Plant Ecology

, Volume 212, Issue 12, pp 1959–1966 | Cite as

Leaf physiological traits in relation to resprouter ability in the Mediterranean Basin

  • E. I. Hernández
  • J. G. Pausas
  • A. Vilagrosa


In Mediterranean ecosystems, fire is a strong selective agent among plants, and the different post-fire regeneration strategies (e.g. resprouting and non-resprouting) have implications for other plant traits. Because young plants of non-resprouters need to grow quickly and mature well before the next fire, we predict that they should possess leaf traits related to increased efficiency in growth and resource acquisition compared with resprouter species. To test this hypothesis, we measured specific leaf area, leaf nitrogen and carbon concentrations and leaf physiological traits, including gas exchange parameters and chlorophyll fluorescence, in 19 Mediterranean species cultivated in a common garden. Both cross-species and phylogenetically informed analyses suggest that non-resprouters have better physiological performance at the leaf level (i.e. higher photosynthetic capacity) than resprouters. All these results suggest that non-resprouter species are able to take greater advantage for vegetative growth and carbon fixation than resprouters during periods when water is readily available. The contrasted physiological differences between resprouters and non-resprouters reinforce the idea that these two syndromes are functionally different (i.e. they are functional types).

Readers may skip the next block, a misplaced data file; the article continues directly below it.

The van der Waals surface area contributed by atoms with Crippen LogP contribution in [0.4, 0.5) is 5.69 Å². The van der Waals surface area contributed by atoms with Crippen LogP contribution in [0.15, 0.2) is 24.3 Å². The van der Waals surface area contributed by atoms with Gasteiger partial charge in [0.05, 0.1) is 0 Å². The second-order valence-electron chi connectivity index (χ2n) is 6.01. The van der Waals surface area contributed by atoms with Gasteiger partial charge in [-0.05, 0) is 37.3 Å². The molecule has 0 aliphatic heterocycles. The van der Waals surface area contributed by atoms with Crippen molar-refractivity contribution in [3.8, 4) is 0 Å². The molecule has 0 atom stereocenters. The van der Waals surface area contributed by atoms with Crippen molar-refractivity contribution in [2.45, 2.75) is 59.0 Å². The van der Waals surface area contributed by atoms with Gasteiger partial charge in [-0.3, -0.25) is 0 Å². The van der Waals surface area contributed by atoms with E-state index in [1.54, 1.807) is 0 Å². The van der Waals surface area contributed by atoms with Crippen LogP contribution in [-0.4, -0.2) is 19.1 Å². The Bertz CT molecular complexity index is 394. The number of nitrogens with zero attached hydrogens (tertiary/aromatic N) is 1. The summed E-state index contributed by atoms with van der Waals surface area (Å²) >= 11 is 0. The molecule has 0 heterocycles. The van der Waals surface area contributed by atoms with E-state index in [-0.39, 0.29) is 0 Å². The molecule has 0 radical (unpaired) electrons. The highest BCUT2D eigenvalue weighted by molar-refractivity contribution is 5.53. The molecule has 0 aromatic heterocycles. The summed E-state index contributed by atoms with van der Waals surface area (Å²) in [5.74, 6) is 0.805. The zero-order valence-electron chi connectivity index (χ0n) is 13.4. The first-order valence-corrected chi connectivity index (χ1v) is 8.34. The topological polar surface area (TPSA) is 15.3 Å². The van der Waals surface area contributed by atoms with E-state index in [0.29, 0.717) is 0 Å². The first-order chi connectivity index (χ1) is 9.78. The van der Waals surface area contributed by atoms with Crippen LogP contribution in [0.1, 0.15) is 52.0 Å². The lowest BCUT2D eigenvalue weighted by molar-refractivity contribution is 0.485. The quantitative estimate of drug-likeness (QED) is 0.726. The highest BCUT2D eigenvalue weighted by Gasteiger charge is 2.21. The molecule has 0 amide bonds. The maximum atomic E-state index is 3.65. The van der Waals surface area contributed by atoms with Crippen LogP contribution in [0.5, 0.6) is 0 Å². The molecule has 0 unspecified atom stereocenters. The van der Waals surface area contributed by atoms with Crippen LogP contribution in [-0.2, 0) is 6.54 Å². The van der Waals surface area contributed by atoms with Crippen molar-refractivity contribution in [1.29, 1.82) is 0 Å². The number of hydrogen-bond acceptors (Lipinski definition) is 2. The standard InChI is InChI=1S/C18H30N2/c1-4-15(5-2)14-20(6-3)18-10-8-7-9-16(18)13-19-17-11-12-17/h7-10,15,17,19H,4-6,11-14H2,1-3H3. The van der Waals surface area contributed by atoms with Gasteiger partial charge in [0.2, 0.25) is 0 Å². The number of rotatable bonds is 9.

Functional traits Leaf nitrogen and carbon Non-resprouters Photosynthetic capacity PSII photochemical efficiency Resprouters Specific leaf area 



This study was financed by the Spanish projects SINREG (REN2003-07198-C02-02/GLO), PERSIST (CGL2006-07126/BOS), ESTRES (063/SGTB/2007/7.1) and FUME (GA-243888). E.I. Hernández thank the University of Alicante for her FPU research fellowship. We are all grateful to M. Llorca for assistance with the experiment, to J. Scheiding for language corrections on the manuscript, and to S. Paula for corrections and suggestions. CEAM is partly supported by Generalitat Valenciana, Fundación Bancaja, and the projects GRACCIE (Consolider-Ingenio 2010) and FEEDBACKS (Prometeo–Generalitat Valenciana). CIDE is supported by CSIC, Generalitat Valenciana and Universitat de Valencia.

Supplementary material

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Supplementary material 1 (DOC 51 kb)


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Copyright information

© Springer Science+Business Media B.V. 2011

Authors and Affiliations

  • E. I. Hernández
    • 1
    • 2
  • J. G. Pausas
    • 3
  • A. Vilagrosa
    • 2
  1. 1.Departamento de EcologíaUniversidad de AlicanteAlicanteSpain
  2. 2.CEAM Centro de Estudios Ambientales del MediterráneoUniversidad de AlicanteAlicanteSpain
  3. 3.CIDE, CSICMontcadaSpain

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